Saturday, 10 December 2011

Martha Stewart & Craft

What a pair of sourpusses!  Back in 1997 before she was a felon, Martha Stewart visited Newfoundland.  Bill Gates was picking up the tab as he had hired her to do a piece for an e-magazine he had recently launched.  I think it was called Mongopark.  Anyhow, Martha brought her entourage and filmed a segment for her TV programme at the same time.  Martha was not nice, I remember watching her interact with her crew and I never heard her say please or thank you and she really ordered them around.  I thought to myself, "if this is what success looks like I don't want it."  But I was impressed with her ability to focus.  The lady was like a laser.  And she was very intelligent  The Craft Council of NL opened up so that Martha could shop privately.  A few members were invited to be on hand to answer questions about their work.  I was also invited to help with the answers and Martha asked me about hooked mats.  In the end she bought a hooked mat with a moose on it.  She was disappointed that she did not see one during her visit.  Martha did ask questions about Newfoundland's tradition of mat making.  It was clear she had done her homework and already knew about Grenfell.  I wonder about the impact Martha has had on the state of craft practice.  I'll end this post by showing the more public face that Martha usually shows on camera.  Life is messy why shouldn't craft be messy sometimes too.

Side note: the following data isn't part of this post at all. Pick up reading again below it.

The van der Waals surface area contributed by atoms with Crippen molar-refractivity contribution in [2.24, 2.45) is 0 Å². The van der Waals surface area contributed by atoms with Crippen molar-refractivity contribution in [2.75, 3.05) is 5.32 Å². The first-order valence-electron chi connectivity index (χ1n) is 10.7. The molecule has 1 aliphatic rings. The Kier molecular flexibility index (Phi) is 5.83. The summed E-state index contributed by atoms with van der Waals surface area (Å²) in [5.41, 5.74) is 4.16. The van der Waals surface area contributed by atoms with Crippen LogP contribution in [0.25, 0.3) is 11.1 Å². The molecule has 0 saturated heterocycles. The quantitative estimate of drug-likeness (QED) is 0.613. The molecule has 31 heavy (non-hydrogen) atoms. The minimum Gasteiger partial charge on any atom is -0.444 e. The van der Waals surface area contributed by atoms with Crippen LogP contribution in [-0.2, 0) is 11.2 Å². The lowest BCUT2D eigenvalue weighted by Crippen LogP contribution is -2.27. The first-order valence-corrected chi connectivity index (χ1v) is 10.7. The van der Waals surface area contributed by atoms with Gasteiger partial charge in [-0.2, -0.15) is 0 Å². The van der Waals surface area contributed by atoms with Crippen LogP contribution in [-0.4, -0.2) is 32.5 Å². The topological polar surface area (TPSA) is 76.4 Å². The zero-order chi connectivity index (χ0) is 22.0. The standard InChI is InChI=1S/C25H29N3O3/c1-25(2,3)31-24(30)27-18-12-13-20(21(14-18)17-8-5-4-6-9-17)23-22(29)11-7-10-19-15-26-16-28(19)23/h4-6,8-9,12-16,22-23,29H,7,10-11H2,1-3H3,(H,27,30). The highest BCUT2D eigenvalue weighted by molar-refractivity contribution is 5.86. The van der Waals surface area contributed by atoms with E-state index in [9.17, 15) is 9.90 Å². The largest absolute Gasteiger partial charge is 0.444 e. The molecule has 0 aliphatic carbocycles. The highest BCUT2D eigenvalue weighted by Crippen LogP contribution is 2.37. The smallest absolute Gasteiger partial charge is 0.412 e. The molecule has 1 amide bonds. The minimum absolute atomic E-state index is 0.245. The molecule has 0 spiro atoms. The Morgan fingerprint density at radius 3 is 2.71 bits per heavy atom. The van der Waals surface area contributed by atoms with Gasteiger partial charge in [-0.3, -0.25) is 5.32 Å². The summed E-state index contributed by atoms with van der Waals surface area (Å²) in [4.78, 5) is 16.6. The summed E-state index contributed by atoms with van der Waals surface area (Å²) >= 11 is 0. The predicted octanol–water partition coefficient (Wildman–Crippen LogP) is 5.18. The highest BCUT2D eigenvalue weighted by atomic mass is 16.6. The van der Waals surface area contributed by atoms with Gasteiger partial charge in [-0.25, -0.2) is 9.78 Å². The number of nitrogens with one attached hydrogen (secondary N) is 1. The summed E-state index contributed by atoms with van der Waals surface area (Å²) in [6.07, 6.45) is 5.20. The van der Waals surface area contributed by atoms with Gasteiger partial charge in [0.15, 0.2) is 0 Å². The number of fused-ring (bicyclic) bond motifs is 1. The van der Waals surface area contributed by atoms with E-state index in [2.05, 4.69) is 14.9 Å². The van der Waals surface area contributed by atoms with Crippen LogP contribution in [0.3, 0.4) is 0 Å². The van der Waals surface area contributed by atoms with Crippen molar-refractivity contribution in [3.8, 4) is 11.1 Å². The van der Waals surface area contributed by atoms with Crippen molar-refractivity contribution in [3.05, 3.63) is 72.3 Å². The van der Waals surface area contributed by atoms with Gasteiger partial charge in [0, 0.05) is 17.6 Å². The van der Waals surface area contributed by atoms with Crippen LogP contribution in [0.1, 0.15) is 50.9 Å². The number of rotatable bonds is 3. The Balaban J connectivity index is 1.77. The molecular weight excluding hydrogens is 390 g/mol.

At this year's University Art Association of Canada conference - an annual event for academics and scholars of art history- her name came up more than once during the craft sessions.  This year the session of 8 papers focussed on the theme of "messy craft" a term we've inherited from Glenn Adamson in the U.K.  It refers to the practice of deliberately flaunting the conventions of masterful technique within craft practice.  Think of it as abstract expressionism versus realism.  You'd never think of Martha Stewart in terms of messy craft unless, as Sandra Alfoldy pointed out in her presentation, it is to describe an amateur's failed attempt to aspire to Martha's perfection.  

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